Since most people look to the Carling V-series line for marine and off-road use, we only stock the sealed rocker switch variants.  So the 5th digit will always come from the left column.

7.B – Lamps and Types of Illumination on Carling Rocker Switches

This is perhaps the most difficult to understand section of this entire spec sheet… so bare with me.

The “lamp” column describes which lamp we’re talking about in the “Illumination Type” column:

  1. for the top lamp (near terminal 1)
  2. for the bottom lamp (near terminal 3

The “Illumination Type” column describes when that light will come on.  There are (3) options:

  1. UP – light comes on when the switch actuator over the lamp indicated is up
  2. DOWN – light comes on when the actuator is down over the lamp indicated
  3. INDEPENDENT – the light is attached to a terminal and triggered independent of the switch position (more on this here)

So “UP” and “DOWN” in this column indicate dependent lamps that are internally wired to the current position of the switch.

Don’t worry, we’ll show some examples at the bottom of this section.

rocker switch lamps and types of illumination
lights in the rocker switch are wired to these terminals.

7.C – Terminals wired to the lights

The final column for Carling V-series digit 5 describes which terminals in the switch that light is wired to.

You may notice that independent light functions are always wired to Non-contact connected terminals.  These terminals do not switch the load current, but are provided only to trigger the light from an external source.  The top two and bottom two (if they exist) terminals are the non-contact terminals.  So that’s 8, 7, 10 and 9.

Polarity is also shown in this section, but that applied only to LEDs.  Incandescent lights are polarity insensitive so they will illuminate in either position… although it’s almost always best to follow the convention shown.

7.D – Example 1: “G” Illumination of V1d1-G66B

Let’s use our very popular V1D1G66B as an example.

It has a “G” code in the 5th digit, so we know the following:

  • It is sealed because “G” is under the sealed column
  • It has two lamps because it has two lines
  • The top lamp (#1) is independent, meaning it is triggered externally.
  • The top independent lamp takes it’s positive from terminal 8
  • The bottom lamp (#2) is dependent
  • The bottom lamp is tied to the output terminal (T3) internally (by definition: dependent)
  • The bottom lamp comes on when the switch is in the UP position
  • The top and bottom lamp share a common negative (T7)

So this little guy is perfect for out etched rocker switch actuators with a layout where the symbol and text is at the top, and an indicator shape is etched at the bottom for the dependent light.

rocker switch lighted v1d1g66b example
vjd2 rocker switch example lighting scheme

7.E – Example 2: “U” Illumination of VJD2-U66B

Let’s do one more using our VJD2U66B Carling rocker switches as an example.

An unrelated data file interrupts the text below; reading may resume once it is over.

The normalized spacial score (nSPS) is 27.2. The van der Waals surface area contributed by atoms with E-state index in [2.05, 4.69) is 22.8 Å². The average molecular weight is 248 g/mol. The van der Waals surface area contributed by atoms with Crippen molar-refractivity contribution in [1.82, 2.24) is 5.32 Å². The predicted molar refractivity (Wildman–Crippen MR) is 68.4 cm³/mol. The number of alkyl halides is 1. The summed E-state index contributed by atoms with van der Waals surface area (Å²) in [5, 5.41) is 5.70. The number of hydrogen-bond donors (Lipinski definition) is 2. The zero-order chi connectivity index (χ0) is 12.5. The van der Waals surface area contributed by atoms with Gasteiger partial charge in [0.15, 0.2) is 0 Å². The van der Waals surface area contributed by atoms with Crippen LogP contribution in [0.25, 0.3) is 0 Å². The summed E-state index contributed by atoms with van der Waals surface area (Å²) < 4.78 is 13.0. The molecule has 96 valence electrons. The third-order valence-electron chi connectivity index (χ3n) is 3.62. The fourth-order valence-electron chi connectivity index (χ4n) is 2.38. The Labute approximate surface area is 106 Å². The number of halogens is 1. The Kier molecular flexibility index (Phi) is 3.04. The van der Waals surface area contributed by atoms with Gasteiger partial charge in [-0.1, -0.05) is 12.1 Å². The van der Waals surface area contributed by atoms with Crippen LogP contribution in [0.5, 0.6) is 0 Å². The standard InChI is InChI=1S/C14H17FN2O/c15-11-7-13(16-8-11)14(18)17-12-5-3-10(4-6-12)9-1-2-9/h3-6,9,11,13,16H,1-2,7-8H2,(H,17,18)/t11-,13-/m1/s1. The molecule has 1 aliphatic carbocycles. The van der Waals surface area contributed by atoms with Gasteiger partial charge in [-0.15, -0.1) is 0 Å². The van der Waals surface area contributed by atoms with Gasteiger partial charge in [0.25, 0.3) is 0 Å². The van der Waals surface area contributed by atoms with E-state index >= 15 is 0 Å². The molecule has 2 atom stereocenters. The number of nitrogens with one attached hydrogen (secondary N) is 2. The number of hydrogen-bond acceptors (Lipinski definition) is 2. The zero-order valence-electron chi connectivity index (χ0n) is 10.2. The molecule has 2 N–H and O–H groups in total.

It has a “U” code in the 5th digit, so we know the following:

  • It is sealed because “U” is under the sealed column
  • It has two lamps because it has two lines
  • Both lamps (#1 and #2) are independent
  • The top independent lamp takes it’s positive from terminal 8
  • The bottom ind lamp takes it’s positive from terminal 10
  • The top and bottom lamp do not share a negative, so you’ll need to provide a negative to T7 and T9 separately.

This contura switch is often used when you’re running two loads from the same switch.  You might design a custom switch cover for this switch with a layout where there is a “forward light” at the top, and a rear light” at the bottom for example.  You could send your head light circuit to both terminals 8 and 10 to make both the top and bottom light up for readability when the head lights are on.

start designing!

8 – Digit #6 and 7 – Lighting Colors

So you made it through our illumination type available on Carling rocker switches.  It’s downhill from here.

Digits 6 and 7 of our part number are for the colors of the lights, and pretty straightforward.

They use the same code for both, digit 6 is for the top light and digit 7 is for the bottom.  If there is no light in that spot, then the code 0 (zero) will be used.

Since incandecent lights are voltage sensitive, and LEDs must be ballasted differently, this is also where you’ll find the voltage spec for the lights in the switch.

Note those LEDs labeled “superbright” are in fact very bright!  In this section we stock the largest selection of code “6” incandescent lights because they are by far the most popular.  Incandescent lamp carling rocker switches have a MTBF (Mean Time Before Failure) of 10,000 hours though, so don’t be worried about their longevity based on their lamp style.

carling rocker switches lighting color code
key for lighting colors for carling rocker switches

9 – Digit #8 – Base color

The final digit is simply the color of the plastic used to make the rocker switch body.  It’s also used to specify whether it comes from Carling with an included gasket or seal.

This is digit almost always “B” for black with no seal, as black is by far the most common, and the gaskets are easy to purchase separately.

carling rocker switches lighting color code
key for lighting colors for carling rocker switches

We hope you’ve enjoyed reading our guide to Carling rocker switches.  Like the name implies we are experts on the contura line of rocker switches, so please reach out if you have a switch you’re looking for.  We stock a deep lineup of rocker switch functions, and illumination styles.